I’ll do my best to minimize the nerdiness of this post, but I make no guarantees.
Something that always puzzled me was how two rational, intelligent people could take the same information and come to opposite conclusions. Two physicists observe a universe governed by an elegant set of rules, with parameters apparently minutely tuned to allow life to develop, and one sees a Creator and the other sees a coincidence. Is one interpreting the data wrong? Is one being fooled by wishful thinking? Not necessarily. There’s no rule that says two people seeing the same data must come to the same conclusion. In fact, there is a rule–Bayes’ Rule–that says just the opposite: the conclusion you draw from observing data depends not only on the data itself but on the beliefs you had before observing the data. So two people can draw equally valid but different conclusions from the same data, depending on what prior beliefs they are bringing to the analysis.
Here is Bayes’ rule applied to the probability that God exists, given some data we observe about the universe. This data could be the fact that the physical world seems to obey an orderly set of rules, it could be a miraculous experience, or anything else that might affect our belief in God. The probability that God exists, given some data about the universe is equal to the probability of observing that data if God did exist, multiplied by our prior probability that God exists (our belief before observing the data), divided by the overall probability of observing the data. In mathematical form, just to keep things clean:
Pr(God exists given data) = Pr(data given God exists) x Pr(God exists) / Pr(data).
So what does this mean? It means the higher somebody’s prior probability that God exists, the higher the probability they will assign to God existing even after observing the data, and vice versa, somebody with a very low prior probability of God existing will tend to give a lower probability to God existing, even after observing the same data. In fact, if you look carefully, somebody who has a zero prior probability of God existing (an Atheist) will continue to be an atheist, no matter how much evidence he or she is confronted with, since zero times anything is … zero!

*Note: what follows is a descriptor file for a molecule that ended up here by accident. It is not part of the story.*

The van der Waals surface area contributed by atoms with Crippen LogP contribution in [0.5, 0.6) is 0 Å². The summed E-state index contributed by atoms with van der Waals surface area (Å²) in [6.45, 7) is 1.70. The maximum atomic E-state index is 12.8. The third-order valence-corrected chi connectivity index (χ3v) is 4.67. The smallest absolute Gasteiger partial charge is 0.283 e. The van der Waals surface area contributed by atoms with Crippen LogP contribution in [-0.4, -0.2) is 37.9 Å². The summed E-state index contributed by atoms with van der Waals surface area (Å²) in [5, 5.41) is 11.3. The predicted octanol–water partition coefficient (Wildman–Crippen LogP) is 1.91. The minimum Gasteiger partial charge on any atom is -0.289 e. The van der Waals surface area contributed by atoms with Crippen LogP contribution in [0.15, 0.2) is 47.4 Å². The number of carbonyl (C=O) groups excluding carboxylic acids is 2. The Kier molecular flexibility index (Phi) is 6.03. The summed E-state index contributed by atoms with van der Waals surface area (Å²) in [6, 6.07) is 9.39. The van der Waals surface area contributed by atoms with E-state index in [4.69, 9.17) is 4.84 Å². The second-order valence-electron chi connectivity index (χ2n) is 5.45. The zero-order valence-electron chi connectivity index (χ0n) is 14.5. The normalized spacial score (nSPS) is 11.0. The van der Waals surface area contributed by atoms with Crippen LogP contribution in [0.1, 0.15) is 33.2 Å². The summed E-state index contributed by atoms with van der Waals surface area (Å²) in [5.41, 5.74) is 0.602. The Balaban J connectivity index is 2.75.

So then how do dramatic conversions happen? Wouldn’t Saul from the New Testament (before he became Paul) have had a zero prior probability that Jesus is the Son of God? Or Alma the Younger from the Book of Mormon? Does this Bayes’ Rule framework not apply here? Actually, I think it applies perfectly. It’s true that if you multiply zero by anything (finite) you get zero, but when you divide zero by zero you can get anything! So if we take our formula seriously, the only way for a recalcitrant unbeliever to be converted is to somehow divide by zero–they need to have an experience that they would have considered to have zero probability of happening. In other words, an epiphany. Saul, in hearing the voice, and Alma, in seeing the Angel, observed “data” that they would have thought had zero probability of occurring, but there it was all the same, and the result of incorporating the experience into their beliefs was conversion.
One possible criticism of Bayes’ rule as a useful framework here is the critical role the prior beliefs play in the final conclusion. After all, it says nothing about where that prior probability comes from. It could just be the subjective probability that each person chooses or is just born with, or the product of upbringing, environment, etc. And worse still, for any potential piece of evidence or data you could confront me with having some bearing on whether God exists, I could generate any final (posterior) probability of God existing by just choosing a different prior probability. So if we’re free to choose our prior beliefs, then Bayesian analysis just perpetuates whatever initial prejudices we had, right? Is this just teched-up confirmation bias?
Not quite. True, we may start out with different prior probabilities that are functions of preferences, choices, upbringing, etc., but once we start observing data and updating our beliefs, as we incorporate more and more evidence into our beliefs, the importance of the initial prior belief fades away. Indeed, you can start from any initial beliefs about God (as long as the probability you assign initially is less than one and greater than zero–unless you’re counting on an epiphany!) and eventually your beliefs will converge on the truth with more and more certainty–no matter what your starting point was, as long as the initial probability was greater than zero, even if ever so slightly.
So the only requirement to develop faith is to start out allowing at least a shred of possibility that God exists (or whatever the spiritual truth is we are seeking faith about), and then to actively and honestly seek out and incorporate evidence into our beliefs. Easier said than done, but if Bayes was right, it’s a mathematical fact you will get to the truth!